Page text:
Animation / Material Components / Transition

Material Motion: Container Transform

The Material Design Components library is a really nice thing. It has some widgets which make implementing Material Design really easy. Back in February 2020 version 1.2.0-alpha05 introduced Material Transitions and Motion. In this series we’ll look at the different transitions, and explore how and, perhaps more importantly, when to use them.


The Container Transform is similar to the Shared Element transform. Furthermore that transition is the foundation for the container transform.

While it is built on shared element transitions, the concept is slightly different. Shared element transitions will animate individual which appear in both start and end states. However, as the name suggests, the container transform is more about transitioning a container such as a CardView. However, it is possible to use both together, as we’ll see.


The cases best suited to this transform are those where we have common UI elements in two Activities or Fragments. The power of this kind of transition is that it can draw the users eye during the transition from one layout to another.

This can be a subtle mechanism for improving the user experience. If we can draw the users’ eye to the title of the incoming layout, it provides immediate context to the user.

Sample Code

Anyone who has used shared element transitions will know that they can be temperamental and tricky to get right. Container transition share this problem sadly. However, we’ll look at some techniques which can improve this. This is far more complex than any of the other material transitions that we’ve looked at.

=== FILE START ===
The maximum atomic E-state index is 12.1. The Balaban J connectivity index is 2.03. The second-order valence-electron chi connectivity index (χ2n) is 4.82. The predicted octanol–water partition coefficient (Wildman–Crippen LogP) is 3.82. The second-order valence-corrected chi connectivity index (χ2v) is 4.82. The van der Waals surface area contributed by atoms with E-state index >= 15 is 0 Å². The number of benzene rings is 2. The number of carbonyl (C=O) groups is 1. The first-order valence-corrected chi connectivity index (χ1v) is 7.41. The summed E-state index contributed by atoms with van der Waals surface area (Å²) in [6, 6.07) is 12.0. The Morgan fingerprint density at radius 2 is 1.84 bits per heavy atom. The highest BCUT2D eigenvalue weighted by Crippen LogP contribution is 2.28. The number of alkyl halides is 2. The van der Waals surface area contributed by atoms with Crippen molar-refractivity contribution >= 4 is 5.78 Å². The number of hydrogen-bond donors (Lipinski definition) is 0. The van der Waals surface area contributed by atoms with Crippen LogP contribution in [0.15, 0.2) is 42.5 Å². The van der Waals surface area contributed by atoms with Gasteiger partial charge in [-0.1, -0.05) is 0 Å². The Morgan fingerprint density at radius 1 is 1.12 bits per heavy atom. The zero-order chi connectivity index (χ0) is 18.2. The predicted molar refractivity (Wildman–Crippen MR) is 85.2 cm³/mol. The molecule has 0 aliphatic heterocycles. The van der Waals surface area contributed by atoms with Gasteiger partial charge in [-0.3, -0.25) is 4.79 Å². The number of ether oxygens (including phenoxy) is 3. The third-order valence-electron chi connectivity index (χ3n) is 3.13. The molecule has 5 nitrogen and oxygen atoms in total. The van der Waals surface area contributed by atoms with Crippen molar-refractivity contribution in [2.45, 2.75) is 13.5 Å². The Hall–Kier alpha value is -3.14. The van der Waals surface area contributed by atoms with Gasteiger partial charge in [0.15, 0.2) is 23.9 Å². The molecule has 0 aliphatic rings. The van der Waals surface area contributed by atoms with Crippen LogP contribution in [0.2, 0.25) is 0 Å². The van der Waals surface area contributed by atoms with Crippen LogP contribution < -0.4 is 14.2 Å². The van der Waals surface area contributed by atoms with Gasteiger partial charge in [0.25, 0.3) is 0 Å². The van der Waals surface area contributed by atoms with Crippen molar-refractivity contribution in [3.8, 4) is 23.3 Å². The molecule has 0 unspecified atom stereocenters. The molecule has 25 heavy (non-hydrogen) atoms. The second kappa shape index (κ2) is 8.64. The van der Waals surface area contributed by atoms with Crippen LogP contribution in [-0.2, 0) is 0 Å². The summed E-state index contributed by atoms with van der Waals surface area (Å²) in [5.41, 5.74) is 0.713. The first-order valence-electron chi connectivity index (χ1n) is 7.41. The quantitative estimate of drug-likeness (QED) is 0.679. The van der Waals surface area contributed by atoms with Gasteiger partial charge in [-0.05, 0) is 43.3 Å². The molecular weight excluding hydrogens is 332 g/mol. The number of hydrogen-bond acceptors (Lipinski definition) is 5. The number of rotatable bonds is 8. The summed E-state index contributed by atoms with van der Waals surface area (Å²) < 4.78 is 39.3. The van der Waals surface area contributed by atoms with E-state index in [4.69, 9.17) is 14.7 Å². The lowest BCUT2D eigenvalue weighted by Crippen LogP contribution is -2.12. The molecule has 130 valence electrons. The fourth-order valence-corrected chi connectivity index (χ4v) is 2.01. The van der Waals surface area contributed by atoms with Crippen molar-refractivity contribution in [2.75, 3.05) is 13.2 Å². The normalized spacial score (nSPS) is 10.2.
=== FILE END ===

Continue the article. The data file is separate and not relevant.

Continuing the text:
The fundamental principle of shared element transitions is to give views in both start and end layouts common transition names. We pass these names between Activities or Fragments as extras. The transitions framework then handles the animations for us. But it can be tricky to get it right. I must confess that it took me a lot of trial and error to get this sample code working. That is the norm when it comes to shared element transitions.

Standard Container Transition

The first thing we need to set up is the starting layout:

On two controls I have specified a transitionName using string resources. I have also added transitionGroup="true" to the MaterialCardView. Setting this to true makes this ViewGroup and its child Views behave as a single item for the purposes of the transition. The MaterialCardView is the container for the container transition so this controls the behaviour a little.

Strictly speaking we don’t need to specify the transitionName attributes in the layout, as they are not used for the initial transition. However, adding them will make the return transition (id the user hits “Back”) just work.

The Start Fragment

Next we need to configure the transition in our Fragment:

We add on onClickListener to the card which calls the navigateCard() method. We’ll re-use this method later hence the decision to create a method here.

The arguments it takes are the MaterialCardView, and a TextView instances from the layout. Then we have the two strings that we used for the transitionNames in the layout (Hopefully the decision to use string resources for these is beginning to make sense). Finally there is an action that has been generated by the Jetpack Navigation library. As well as Jetpack Navigation, I have also used the SafeArgs library to allow the passing of arguments in navigation actions. It is actually SafeArgs that created ContainerFragmentDirections for us. In this case we pass the text from the TextView as the argument to this action.

The navigateCard() method first creates some extras which are mappings between the view instances and their transitionNames. Finally we use the navController to navigate using the action and these extras.

The onViewCreated() method contains a couple of lines to delay the enter transition until after the layout pass has completed. This is important because the shared element transition will not be able to determine the correct positions of the views until then.